TUSCALOOSA, Ala. — Parents looking for holiday gifts that instill character should check out the Transformer toys and DVDs, a University of Alabama researcher says.
In a study to be printed in the spring of 2016, Dr. Peter Harms, assistant professor of management in the Culverhouse College of Commerce, says the Transformers franchise provides key lessons about leadership, teams, and the characteristics necessary to get ahead.
“We were trying to have a little a fun in what is a traditionally very serious discipline,” Harms said. “Leaders are important individuals in organizations. Their decisions and the way they treat those around them can make or break the firms and teams they lead.
“The special issue concerns leadership in unusual contexts,” Harms said. “An imaginary world with fighting robots disguised as cars seemed to fit.”
Photo courtesy of the University of AlabamaThe study, “Children’s Stories as a Foundation for Leadership Schemas: More than Meets the Eye,” by Harms and his coauthor, Seth Spain of Binghamton University, will be featured in Emerald Group Publishing’s book series “Monographs in Leadership and Management.”
The title of the volume is “Leadership Lessons from Compelling Contexts.”
The research team drew its findings from analyses of personality characteristics provided on the boxes of the children’s toys and from the messages conveyed in the original television show from the 1980s. The results provided three basic findings concerning effective leadership and teams.
First, the teams tend to select extraordinary individuals to lead them. Both the Autobots and their rivals, the evil Decepticons, had leaders who were rated as being more intelligent, powerful, and courageous than the other members of their teams. This finding matched research found in the real world with the exception of one particular characteristic.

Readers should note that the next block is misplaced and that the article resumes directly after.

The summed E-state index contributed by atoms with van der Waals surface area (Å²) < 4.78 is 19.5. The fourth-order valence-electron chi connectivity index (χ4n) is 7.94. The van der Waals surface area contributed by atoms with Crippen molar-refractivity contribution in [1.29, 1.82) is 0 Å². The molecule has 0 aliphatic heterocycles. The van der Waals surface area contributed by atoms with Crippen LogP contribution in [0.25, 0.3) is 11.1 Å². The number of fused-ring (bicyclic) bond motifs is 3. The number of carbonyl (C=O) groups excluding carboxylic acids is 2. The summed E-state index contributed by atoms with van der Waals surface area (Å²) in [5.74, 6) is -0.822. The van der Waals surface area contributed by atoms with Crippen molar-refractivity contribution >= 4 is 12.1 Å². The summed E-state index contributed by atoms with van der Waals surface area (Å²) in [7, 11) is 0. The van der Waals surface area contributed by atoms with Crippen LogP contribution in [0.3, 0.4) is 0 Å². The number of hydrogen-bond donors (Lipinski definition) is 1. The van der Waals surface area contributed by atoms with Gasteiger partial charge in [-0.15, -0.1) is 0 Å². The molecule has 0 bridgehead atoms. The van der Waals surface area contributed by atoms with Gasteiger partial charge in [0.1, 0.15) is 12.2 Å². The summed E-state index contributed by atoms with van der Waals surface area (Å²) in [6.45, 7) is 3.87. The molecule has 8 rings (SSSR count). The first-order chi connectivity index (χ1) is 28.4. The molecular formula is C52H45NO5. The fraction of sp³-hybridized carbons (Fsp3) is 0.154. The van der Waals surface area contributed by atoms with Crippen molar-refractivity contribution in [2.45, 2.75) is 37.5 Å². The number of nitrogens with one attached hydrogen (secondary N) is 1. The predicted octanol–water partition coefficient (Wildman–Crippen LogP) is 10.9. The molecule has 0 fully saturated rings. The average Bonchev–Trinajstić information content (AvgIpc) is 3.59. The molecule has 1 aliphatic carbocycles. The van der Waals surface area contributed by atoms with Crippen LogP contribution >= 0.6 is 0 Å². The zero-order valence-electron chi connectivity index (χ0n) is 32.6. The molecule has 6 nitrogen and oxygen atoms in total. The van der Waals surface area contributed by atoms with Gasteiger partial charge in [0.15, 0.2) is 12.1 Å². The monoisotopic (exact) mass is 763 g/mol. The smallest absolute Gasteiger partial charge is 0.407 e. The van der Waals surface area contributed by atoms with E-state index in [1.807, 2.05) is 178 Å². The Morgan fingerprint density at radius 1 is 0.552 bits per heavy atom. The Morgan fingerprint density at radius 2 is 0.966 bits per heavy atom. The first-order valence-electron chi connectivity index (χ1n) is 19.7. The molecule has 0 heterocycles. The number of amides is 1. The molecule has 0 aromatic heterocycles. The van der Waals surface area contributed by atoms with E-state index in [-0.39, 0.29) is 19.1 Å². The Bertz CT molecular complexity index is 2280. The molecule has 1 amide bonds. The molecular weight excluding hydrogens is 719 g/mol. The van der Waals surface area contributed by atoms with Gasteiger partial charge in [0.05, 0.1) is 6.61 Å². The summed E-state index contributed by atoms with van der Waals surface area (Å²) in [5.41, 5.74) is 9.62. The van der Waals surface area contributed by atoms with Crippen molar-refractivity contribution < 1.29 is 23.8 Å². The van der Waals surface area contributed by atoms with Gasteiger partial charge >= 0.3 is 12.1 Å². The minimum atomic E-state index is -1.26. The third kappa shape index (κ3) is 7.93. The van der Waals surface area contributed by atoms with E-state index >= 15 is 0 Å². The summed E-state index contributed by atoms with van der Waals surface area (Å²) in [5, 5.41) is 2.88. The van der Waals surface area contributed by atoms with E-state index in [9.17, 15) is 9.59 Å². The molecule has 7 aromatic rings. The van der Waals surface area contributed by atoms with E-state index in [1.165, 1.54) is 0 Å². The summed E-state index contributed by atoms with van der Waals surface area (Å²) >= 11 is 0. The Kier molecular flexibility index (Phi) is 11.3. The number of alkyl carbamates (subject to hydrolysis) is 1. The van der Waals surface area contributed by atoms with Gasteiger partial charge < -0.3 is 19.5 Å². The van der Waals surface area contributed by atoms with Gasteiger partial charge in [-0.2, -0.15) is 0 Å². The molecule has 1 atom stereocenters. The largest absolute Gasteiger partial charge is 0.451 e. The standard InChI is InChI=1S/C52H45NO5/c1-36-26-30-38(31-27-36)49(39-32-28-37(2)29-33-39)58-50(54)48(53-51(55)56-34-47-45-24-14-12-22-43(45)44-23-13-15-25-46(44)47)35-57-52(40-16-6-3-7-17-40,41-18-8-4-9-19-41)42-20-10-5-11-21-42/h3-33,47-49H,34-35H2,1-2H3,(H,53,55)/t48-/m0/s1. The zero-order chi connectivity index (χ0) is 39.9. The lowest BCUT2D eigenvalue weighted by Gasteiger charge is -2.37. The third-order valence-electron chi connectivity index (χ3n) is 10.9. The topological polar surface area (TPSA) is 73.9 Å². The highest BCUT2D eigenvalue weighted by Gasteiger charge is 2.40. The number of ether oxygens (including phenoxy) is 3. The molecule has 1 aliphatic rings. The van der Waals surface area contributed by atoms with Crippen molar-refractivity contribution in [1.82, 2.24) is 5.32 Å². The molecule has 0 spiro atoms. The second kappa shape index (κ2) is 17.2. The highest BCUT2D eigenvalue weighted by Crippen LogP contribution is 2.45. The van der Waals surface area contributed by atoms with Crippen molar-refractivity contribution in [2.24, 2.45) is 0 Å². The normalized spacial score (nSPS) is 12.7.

“We don’t normally ask if a leader has more firepower than their subordinates,” Harms said.
The second lesson was that of these characteristics, intelligence was rated as being the single most important attribute for a leader to have. Both the Autobot leader, Optimus Prime, and the Decepticon leader, Megatron, were rated as being more intelligent than their followers.
“Intelligence is a necessary condition for effective leadership,” Harms said. “One of your most important duties is to provide a vision or direction for the actions of your group. You’re the decider. If you can’t fulfill that function, it won’t matter if you are strong, sneaky or brave. You won’t be able to make up for the deficits your team will face owing to lack of cohesion and direction.”
The final lesson was that organizations where leadership was more distributed were more effective. The Autobots tended to have less social distance between their leaders and their members. Everyone was treated with respect.
The Decepticons instead had a highly centralized leadership structure where all power rested in one individual and just a few followers. Harms suggests that this accounts for why the Autobots repeatedly foil the plans of the Decepticons in spite of the fact that they are often outnumbered, out-gunned and caught by surprise.
“The Autobots, and their leaders in particular, show a willingness to sacrifice themselves for the team,” Harms said. “On the other side, you see the Decepticons repeatedly having to deal with disloyal subordinates who are scheming to overthrow their own leader.
“They’re simply not a cohesive organization, and their plans are frequently ruined by the impulsive or selfish actions of their own members.”
Harms finds parallels in the real world among organizations where insular and narcissistic leaders make poor decisions because they aren’t getting timely or accurate feedback from their followers.
He also notes that organizations structured to make their own members compete among themselves for limited resources often suffer from low morale and high turnover.
For Harms, the lessons to be learned from this go beyond those concerning leadership and teams.
“I think the key takeaway in all of this is really that we should pay attention to the messages being conveyed to our children in their toys and in the shows that they watch,” he said. “I’m not going to suggest that the makers of the Transformers were trying to teach morality intentionally.
“They were trying to entertain. But those lessons leaked through nonetheless. It isn’t much different than the ways that we have instructed children for thousands of years via entertaining myths and legends.”
Harms adds that he hopes that people will look at the toy aisle a little differently when shopping for Christmas this year. Perhaps those toys will do more than provide entertainment. Maybe they will teach a lesson as well. For the Transformers at least, there’s more than meets the eye.
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